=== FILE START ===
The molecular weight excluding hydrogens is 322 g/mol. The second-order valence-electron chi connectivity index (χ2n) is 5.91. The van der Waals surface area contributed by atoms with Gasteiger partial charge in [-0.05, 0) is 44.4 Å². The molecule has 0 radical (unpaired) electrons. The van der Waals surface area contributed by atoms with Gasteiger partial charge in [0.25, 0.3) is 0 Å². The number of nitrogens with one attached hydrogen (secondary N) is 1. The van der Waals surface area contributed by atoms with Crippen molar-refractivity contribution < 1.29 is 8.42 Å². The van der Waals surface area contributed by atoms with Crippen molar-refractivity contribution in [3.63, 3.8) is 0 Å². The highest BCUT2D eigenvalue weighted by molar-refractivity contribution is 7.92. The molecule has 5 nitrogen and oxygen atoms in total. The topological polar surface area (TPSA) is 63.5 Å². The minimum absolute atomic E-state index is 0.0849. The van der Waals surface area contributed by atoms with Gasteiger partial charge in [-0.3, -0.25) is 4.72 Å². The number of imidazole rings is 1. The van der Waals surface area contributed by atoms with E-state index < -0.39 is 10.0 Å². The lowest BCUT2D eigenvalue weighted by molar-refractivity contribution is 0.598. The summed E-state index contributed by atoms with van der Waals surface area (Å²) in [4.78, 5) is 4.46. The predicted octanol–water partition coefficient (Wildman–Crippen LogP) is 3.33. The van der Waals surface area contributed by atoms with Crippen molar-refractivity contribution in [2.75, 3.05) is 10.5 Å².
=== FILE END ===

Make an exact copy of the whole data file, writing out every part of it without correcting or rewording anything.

The molecular weight excluding hydrogens is 322 g/mol. The second-order valence-electron chi connectivity index (χ2n) is 5.91. The van der Waals surface area contributed by atoms with Gasteiger partial charge in [-0.05, 0) is 44.4 Å². The molecule has 0 radical (unpaired) electrons. The van der Waals surface area contributed by atoms with Gasteiger partial charge in [0.25, 0.3) is 0 Å². The number of nitrogens with one attached hydrogen (secondary N) is 1. The van der Waals surface area contributed by atoms with Crippen molar-refractivity contribution < 1.29 is 8.42 Å². The van der Waals surface area contributed by atoms with Crippen molar-refractivity contribution in [3.63, 3.8) is 0 Å². The highest BCUT2D eigenvalue weighted by molar-refractivity contribution is 7.92. The molecule has 5 nitrogen and oxygen atoms in total. The topological polar surface area (TPSA) is 63.5 Å². The minimum absolute atomic E-state index is 0.0849. The van der Waals surface area contributed by atoms with Gasteiger partial charge in [-0.3, -0.25) is 4.72 Å². The number of imidazole rings is 1. The van der Waals surface area contributed by atoms with E-state index < -0.39 is 10.0 Å². The lowest BCUT2D eigenvalue weighted by molar-refractivity contribution is 0.598. The summed E-state index contributed by atoms with van der Waals surface area (Å²) in [4.78, 5) is 4.46. The predicted octanol–water partition coefficient (Wildman–Crippen LogP) is 3.33. The van der Waals surface area contributed by atoms with Crippen molar-refractivity contribution in [2.75, 3.05) is 10.5 Å².